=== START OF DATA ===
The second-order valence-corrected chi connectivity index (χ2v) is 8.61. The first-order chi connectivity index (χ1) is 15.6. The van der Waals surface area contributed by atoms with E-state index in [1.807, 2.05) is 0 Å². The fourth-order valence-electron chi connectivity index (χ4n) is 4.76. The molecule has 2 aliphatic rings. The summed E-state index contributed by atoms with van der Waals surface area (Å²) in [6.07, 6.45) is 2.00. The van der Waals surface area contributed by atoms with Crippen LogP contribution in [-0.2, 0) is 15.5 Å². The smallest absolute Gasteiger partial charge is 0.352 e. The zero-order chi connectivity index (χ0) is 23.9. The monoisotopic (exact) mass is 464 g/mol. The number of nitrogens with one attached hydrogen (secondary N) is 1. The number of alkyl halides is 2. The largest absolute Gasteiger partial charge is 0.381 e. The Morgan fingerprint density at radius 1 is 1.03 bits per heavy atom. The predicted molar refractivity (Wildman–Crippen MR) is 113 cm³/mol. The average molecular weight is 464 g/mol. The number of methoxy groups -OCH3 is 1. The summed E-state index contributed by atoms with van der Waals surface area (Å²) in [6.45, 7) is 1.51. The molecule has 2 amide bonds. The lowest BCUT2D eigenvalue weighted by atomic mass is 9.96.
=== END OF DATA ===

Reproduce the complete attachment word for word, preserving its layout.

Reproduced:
The second-order valence-corrected chi connectivity index (χ2v) is 8.61. The first-order chi connectivity index (χ1) is 15.6. The van der Waals surface area contributed by atoms with E-state index in [1.807, 2.05) is 0 Å². The fourth-order valence-electron chi connectivity index (χ4n) is 4.76. The molecule has 2 aliphatic rings. The summed E-state index contributed by atoms with van der Waals surface area (Å²) in [6.07, 6.45) is 2.00. The van der Waals surface area contributed by atoms with Crippen LogP contribution in [-0.2, 0) is 15.5 Å². The smallest absolute Gasteiger partial charge is 0.352 e. The zero-order chi connectivity index (χ0) is 23.9. The monoisotopic (exact) mass is 464 g/mol. The number of nitrogens with one attached hydrogen (secondary N) is 1. The number of alkyl halides is 2. The largest absolute Gasteiger partial charge is 0.381 e. The Morgan fingerprint density at radius 1 is 1.03 bits per heavy atom. The predicted molar refractivity (Wildman–Crippen MR) is 113 cm³/mol. The average molecular weight is 464 g/mol. The number of methoxy groups -OCH3 is 1. The summed E-state index contributed by atoms with van der Waals surface area (Å²) in [6.45, 7) is 1.51. The molecule has 2 amide bonds. The lowest BCUT2D eigenvalue weighted by atomic mass is 9.96.